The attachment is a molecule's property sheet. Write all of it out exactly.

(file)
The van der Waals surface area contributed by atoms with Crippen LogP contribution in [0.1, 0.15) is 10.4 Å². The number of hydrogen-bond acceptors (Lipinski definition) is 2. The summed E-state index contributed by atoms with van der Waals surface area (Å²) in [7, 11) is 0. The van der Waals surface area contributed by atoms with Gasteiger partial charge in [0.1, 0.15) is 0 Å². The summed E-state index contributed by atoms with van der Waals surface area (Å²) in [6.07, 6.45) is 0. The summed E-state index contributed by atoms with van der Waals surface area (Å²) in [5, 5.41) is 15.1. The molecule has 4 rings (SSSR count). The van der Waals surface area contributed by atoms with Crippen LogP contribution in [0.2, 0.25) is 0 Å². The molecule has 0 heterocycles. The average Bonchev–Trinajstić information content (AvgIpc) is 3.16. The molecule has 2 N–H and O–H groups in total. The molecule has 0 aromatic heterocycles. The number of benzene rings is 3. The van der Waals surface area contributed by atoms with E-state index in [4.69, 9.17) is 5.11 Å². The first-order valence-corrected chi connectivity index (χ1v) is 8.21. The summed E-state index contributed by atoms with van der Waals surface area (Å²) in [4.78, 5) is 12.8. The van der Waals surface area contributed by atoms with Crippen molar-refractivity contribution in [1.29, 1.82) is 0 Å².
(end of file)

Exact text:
The van der Waals surface area contributed by atoms with Crippen LogP contribution in [0.1, 0.15) is 10.4 Å². The number of hydrogen-bond acceptors (Lipinski definition) is 2. The summed E-state index contributed by atoms with van der Waals surface area (Å²) in [7, 11) is 0. The van der Waals surface area contributed by atoms with Gasteiger partial charge in [0.1, 0.15) is 0 Å². The summed E-state index contributed by atoms with van der Waals surface area (Å²) in [6.07, 6.45) is 0. The summed E-state index contributed by atoms with van der Waals surface area (Å²) in [5, 5.41) is 15.1. The molecule has 4 rings (SSSR count). The van der Waals surface area contributed by atoms with Crippen LogP contribution in [0.2, 0.25) is 0 Å². The molecule has 0 heterocycles. The average Bonchev–Trinajstić information content (AvgIpc) is 3.16. The molecule has 2 N–H and O–H groups in total. The molecule has 0 aromatic heterocycles. The number of benzene rings is 3. The van der Waals surface area contributed by atoms with E-state index in [4.69, 9.17) is 5.11 Å². The first-order valence-corrected chi connectivity index (χ1v) is 8.21. The summed E-state index contributed by atoms with van der Waals surface area (Å²) in [4.78, 5) is 12.8. The van der Waals surface area contributed by atoms with Crippen molar-refractivity contribution in [1.29, 1.82) is 0 Å².